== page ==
Long-term Exposure to Mercury Linked to ALS in Older Patients, Case Report Suggests
Long-term mercury exposure over a period of years may increase the risk of amyotrophic lateral sclerosis later (ALS) in life, a case report suggests.
The study, “Heavy metal intoxication and amyotrophic lateral sclerosis: causal or casual relationship?” was published in the journal Aging Clinical and Experimental Research.
Amyotrophic lateral sclerosis is a neurodegenerative disease that affects adults. It is characterized by a loss of motor neurons, leading to muscle weakening or atrophy, respiratory failure and dementia.
The prevalence rate of ALS is estimated to be only 1–2.6 patients per 100,000 people and is mostly identified as a motor neuron disease linked to aging — its incidence is known to increase around age 70.
The cause of ALS is still not fully understood, but scientists think both genetic and environmental factors are involved.
Now, a team of researchers reports the case of a 87-year-old woman complaining of walking disturbances, with easy fatiguability and a tendency to fall because of muscle weakness. The patient also had high blood pressure and cholesterol levels, but cardiac tests were normal.
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Symptoms worsened over the years and the patient was admitted to the hospital, where clinicians observed muscle twitches in both arms and legs, leading them to suspect ALS. Tests measuring muscle response and electrical activity in response to a nerve’s stimulation of the muscle confirmed an ALS diagnosis. However, the patient was negative for known ALS-associated gene mutations.
Clinicians performed a thorough examination of the patient’s life habits and discovered that she had eaten swordfish once a day for the last 10 years. Because fish are known to carry high levels of mercury, they decided to measure the mercury levels in the patient’s blood.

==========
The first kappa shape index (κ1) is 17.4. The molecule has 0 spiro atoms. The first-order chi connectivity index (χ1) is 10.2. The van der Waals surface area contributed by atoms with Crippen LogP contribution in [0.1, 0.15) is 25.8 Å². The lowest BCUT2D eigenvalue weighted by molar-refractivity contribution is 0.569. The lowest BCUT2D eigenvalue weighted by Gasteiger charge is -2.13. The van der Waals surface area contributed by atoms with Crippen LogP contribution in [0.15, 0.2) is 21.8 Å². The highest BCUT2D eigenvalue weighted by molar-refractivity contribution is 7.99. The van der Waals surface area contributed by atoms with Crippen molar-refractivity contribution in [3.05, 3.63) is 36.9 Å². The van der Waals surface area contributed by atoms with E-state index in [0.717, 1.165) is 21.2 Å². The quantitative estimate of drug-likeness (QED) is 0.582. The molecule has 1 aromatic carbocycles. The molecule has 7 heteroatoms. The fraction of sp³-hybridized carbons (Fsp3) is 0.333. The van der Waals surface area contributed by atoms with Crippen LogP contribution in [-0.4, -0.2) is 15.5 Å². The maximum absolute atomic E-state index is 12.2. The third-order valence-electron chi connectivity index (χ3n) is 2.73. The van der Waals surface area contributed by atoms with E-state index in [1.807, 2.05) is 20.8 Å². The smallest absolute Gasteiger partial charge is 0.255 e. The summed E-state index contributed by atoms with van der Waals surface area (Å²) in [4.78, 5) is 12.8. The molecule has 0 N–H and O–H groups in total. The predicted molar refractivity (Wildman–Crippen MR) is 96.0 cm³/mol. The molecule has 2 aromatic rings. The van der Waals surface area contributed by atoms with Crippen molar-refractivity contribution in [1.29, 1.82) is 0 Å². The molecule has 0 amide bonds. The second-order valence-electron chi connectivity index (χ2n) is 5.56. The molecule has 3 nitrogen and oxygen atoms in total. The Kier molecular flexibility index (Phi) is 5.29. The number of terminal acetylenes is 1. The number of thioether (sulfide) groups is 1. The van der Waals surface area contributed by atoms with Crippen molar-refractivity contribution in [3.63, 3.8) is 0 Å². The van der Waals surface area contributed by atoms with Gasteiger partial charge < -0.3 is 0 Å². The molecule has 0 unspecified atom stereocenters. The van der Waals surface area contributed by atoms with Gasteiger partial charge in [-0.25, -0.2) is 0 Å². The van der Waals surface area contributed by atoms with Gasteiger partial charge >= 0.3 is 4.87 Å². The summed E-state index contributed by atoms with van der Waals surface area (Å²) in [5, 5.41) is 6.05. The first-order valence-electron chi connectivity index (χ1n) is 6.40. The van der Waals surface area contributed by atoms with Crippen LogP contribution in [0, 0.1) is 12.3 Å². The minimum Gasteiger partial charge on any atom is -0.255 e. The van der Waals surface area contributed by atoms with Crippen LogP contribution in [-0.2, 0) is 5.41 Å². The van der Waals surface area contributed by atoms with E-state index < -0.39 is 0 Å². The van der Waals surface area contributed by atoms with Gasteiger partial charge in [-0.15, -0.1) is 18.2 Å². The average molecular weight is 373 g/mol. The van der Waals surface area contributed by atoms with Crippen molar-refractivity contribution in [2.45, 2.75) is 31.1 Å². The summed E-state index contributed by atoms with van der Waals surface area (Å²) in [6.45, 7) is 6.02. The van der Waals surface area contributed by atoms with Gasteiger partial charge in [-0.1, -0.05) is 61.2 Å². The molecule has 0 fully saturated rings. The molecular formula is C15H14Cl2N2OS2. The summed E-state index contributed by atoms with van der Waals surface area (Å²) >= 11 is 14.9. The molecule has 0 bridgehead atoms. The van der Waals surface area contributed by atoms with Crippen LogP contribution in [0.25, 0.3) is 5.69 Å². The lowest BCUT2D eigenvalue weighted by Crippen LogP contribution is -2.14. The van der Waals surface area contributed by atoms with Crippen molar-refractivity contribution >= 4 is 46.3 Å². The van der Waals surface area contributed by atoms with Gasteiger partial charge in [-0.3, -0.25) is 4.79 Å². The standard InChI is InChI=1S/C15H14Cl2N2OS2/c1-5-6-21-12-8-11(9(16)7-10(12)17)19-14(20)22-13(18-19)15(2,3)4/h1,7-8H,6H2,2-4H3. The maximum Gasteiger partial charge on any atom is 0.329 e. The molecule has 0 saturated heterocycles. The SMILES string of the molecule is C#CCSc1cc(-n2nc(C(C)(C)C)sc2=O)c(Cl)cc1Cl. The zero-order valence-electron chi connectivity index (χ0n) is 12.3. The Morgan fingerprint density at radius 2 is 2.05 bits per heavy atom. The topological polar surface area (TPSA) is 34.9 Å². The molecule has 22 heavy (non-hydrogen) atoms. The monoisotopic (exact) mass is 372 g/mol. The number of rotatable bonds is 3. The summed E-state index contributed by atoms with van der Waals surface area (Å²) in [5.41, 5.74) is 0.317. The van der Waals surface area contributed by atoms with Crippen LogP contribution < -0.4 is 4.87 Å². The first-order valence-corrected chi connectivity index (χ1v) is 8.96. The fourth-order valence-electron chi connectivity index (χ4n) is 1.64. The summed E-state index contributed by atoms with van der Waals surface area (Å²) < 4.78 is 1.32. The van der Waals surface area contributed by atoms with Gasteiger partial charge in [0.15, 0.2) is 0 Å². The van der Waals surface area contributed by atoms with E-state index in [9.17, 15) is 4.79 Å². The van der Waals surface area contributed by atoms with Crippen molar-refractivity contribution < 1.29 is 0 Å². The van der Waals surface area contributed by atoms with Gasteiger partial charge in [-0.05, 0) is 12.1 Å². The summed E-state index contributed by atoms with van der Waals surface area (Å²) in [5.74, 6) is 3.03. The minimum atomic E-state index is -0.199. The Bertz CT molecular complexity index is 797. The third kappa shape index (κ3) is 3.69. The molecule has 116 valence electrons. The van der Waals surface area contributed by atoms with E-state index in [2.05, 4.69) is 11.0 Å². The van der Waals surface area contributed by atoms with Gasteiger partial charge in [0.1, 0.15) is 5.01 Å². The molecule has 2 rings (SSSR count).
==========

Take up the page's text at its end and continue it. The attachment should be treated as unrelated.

Mercury levels were elevated — 135 micrograms per liter (the normal value is less than 10 micrograms per liter), although the patient had never experienced a mercury exposure event in her life.
They began treatment with a metal chelant (an agent that binds to metals) called meso 2–3 dimercaptosuccinic acid (marketed as Chemet) for four weeks at a dose of 30 micrograms per kilogram a day. However, after one month, mercury levels were still elevated.
ALS progressed and the patient developed swallowing difficulties (dysphagia) and respiratory failure after one year.
Scientists believe that the “environmental toxin plus aging” hypothesis proposed for neurodegenerative diseases is a potential explanation for this case of ALS. This theory argues that a toxin can accumulate in neurons for years and only damage the cells when defenses decrease because of aging.
Overall, “a proper toxicological screening should be performed in neurodegenerative diseases, such as ALS, to confirm heavy metal role in the disease [development], thus trying to harness the chelants as a possible add-on treatment in such disorders.”